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RSC Chairman Jim Banks Makes His Argument for Why He Should Be Majority Whip

Facebook via Republican Study Committee

While control of the House has yet to be determined, those Republicans vying for leadership positions have begun to make their case. Those changes could very well be affected following what turned out to be a disappointing Tuesday night for Republicans, especially since the red wave never materialized. That will come through perhaps no more strongly than in the majority whip race, largely seen as being between Rep. Tom Emmer (R-MN), who chairs the the National Republican Congressional Committee (NRCC), and Rep. Jim Banks (R-IN), who chairs the Republican Study Committee (RSC). Rep. Drew Ferguson (R-GA), who currently serves as the minority whip, is also vying for the role. 


Both formally made clear their intentions on Wednesday, with Rep. Banks on Thursday having sent his proposal to Republican colleagues, which Townhall also received a copy of. This comes after his "Dear Colleague" letter from Wednesday. 

What Banks emphasized in his letter, beyond his accomplishments and connections with conservative groups and media appearances, is that he wants to be there for all members. 

"House Republicans need to remain united, and that means you, your constituents, and our nation must come first. If I am elected to serve as majority whip, I will always keep my door open for members so that your voices is heard in legislation," he wrote with original emphasis. "I will act as a bridge between members and leadership and committee chairs, so that you are involved in shaping our agenda as it unfolds. Lastly, building support will require attention to detail and careful listening."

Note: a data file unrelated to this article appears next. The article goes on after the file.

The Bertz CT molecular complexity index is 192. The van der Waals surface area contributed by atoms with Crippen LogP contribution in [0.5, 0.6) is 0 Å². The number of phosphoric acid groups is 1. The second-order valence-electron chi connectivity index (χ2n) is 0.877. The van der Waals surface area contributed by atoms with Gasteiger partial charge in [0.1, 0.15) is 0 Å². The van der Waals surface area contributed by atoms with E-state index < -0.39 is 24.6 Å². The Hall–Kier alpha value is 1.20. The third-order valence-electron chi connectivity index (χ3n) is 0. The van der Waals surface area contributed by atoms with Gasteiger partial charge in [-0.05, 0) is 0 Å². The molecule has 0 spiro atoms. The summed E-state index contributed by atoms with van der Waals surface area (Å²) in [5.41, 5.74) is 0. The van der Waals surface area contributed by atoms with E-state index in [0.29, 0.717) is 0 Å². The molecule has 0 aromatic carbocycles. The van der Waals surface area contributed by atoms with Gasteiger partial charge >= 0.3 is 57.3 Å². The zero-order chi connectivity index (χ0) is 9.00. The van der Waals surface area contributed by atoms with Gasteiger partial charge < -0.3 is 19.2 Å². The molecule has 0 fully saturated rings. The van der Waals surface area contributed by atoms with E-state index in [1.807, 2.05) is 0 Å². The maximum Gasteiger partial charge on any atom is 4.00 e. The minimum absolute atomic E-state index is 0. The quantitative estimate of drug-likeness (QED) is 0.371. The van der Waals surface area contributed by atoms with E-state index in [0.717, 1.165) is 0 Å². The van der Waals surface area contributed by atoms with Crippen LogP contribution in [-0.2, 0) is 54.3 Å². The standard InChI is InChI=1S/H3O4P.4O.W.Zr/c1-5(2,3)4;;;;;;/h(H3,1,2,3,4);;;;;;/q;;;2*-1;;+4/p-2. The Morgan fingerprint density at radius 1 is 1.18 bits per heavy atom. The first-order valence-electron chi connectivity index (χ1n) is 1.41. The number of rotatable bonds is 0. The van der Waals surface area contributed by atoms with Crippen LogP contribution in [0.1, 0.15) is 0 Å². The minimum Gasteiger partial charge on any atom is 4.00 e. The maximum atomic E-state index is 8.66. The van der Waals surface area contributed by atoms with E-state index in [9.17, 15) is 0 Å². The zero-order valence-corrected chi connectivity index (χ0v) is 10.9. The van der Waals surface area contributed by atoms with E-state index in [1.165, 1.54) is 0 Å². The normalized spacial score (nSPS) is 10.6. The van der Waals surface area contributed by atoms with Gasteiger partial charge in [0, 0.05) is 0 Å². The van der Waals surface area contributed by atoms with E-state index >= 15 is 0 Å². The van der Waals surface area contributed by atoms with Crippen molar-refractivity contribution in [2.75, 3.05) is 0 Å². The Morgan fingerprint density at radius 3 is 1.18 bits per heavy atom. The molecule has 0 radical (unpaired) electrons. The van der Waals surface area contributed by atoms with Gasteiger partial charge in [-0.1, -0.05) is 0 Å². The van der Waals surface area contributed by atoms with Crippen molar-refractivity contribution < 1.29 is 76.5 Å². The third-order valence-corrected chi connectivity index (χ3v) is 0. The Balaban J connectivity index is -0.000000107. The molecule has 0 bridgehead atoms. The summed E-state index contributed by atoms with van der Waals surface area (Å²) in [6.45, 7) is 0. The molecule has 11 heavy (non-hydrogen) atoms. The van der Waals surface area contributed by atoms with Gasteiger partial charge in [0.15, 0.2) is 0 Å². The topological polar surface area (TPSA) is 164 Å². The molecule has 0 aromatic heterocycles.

Citing as role as a veteran and a father, Banks also wrote that "I believe that above all else, we must preserve the things that have made America the greatest country in the world," he wrote with original emphasis towards the end of his letter. 


In his presentation to Republican colleagues for "Keeping Our Commitment," Banks opens with another letter that is similar to the letter above. He includes positive testimonials from a range of conservatives, including former President Donald Trump, as well as Reps. Ashley Hinson (R-IA), Jeff Duncan (R-SC), and Mike Gallagher (R-WI).

Words of appreciation also appear later from from Reps.-Elect Erin Houchin (R-IN) and Cory Mills (R-FL) to highlight the support and impact Banks has had on new and incoming members, including through fundraising. 

Making no promises of a red wave or any kind of blowout majority, Banks instead focuses on a 218+ number, with a section titled "Getting to 218+ Together." The congressman looks to get this done as majority whip through "Recon," which involves meeting frequently with members, including and especially committee chairs; "Building a Unit," which details how his whip team will be that "bridge" and "reflect our conference;" and "Breathing Room," which emphasizes there will be "No blindsiding" and makes clear "House Republicans will get credit from our voters for keeping our promises."

Banks' priorities also cover a multitude of issues, including when it comers to "an economy that's strong," "a nation that's safe," the prioritization of social issues with "a future built on freedom," and "a government that's accountable."